How long have we been using email? For most of us it's been several years now. I think I got my first email address around 1993. But email was around a long time before that. Ray Tomlinson is widely credited with inventing it in 1972. So yeah, it's been a while.
Isn't it high time, then, that we moved on to something better? Something that's a little more efficient and more secure or not as prone to spam?
Enter Google Wave. Google Wave is a real-time communications platform. It sort of functions like email, and chat, and a wiki, and a file sharing system, and a ton of other things all wrapped up into one package.
Here is a scenario you might find familiar. You're emailing back and forth with another party, and you soon discover that the other person is actually responding to you in real time. When this happens in a Wave, the messages automatically becomes a chat. Or how about this, if a coworker sends you notes on a project with several bullet points in it and you want to respond to just one of the points, in a Wave you can just highlight the one thing you need to respond to and hit reply and your reply appears just below the point that you are responding to. What happens is that a Wave becomes more than an exchange as in email, it's a conversation that happens on a single document.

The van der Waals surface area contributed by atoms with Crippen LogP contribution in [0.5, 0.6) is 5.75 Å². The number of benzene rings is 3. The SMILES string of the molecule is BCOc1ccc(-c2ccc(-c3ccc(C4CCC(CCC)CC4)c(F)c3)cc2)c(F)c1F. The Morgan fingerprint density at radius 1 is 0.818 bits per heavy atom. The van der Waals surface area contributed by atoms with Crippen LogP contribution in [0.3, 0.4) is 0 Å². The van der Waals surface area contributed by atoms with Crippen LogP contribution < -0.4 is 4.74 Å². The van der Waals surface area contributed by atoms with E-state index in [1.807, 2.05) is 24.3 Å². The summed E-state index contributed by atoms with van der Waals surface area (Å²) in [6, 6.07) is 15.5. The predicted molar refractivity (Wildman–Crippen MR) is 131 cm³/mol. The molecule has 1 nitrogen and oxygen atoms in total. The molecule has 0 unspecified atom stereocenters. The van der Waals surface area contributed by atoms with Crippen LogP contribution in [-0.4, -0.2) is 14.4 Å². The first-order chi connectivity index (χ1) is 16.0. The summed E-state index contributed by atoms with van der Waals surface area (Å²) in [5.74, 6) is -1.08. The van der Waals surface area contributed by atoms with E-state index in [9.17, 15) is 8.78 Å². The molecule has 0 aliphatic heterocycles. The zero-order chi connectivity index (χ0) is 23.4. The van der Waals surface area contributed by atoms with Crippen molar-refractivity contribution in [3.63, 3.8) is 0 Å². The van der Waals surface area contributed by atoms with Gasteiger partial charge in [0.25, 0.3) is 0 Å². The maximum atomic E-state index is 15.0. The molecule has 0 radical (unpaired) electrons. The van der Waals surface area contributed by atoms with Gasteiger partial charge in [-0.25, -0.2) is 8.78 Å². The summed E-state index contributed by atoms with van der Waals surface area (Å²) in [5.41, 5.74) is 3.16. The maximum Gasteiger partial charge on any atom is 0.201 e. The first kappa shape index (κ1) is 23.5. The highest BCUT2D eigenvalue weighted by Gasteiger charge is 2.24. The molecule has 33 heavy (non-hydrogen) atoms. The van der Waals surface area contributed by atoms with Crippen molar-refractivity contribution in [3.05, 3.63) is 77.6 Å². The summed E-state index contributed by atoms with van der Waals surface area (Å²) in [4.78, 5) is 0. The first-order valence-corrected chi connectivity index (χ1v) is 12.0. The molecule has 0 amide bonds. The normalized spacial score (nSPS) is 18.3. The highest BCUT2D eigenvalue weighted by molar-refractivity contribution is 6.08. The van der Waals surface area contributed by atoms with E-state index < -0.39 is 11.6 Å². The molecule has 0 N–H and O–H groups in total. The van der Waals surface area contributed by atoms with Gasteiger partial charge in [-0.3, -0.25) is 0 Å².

Okay, maybe it's nearly impossible to really explain how revolutionary this is without showing it to you. Here is the demo that Google did at the Google I/O conference about a week ago. This is the ten minute abridged version.
There is a longer version of the video (it's over an hour long) that you can see here.
Google is making this tool open source, which means that anyone can get the source code and improve upon it and use it for their own needs for free. Google is not specific about the exact date of the rollout of wave, they're only saying "later this year."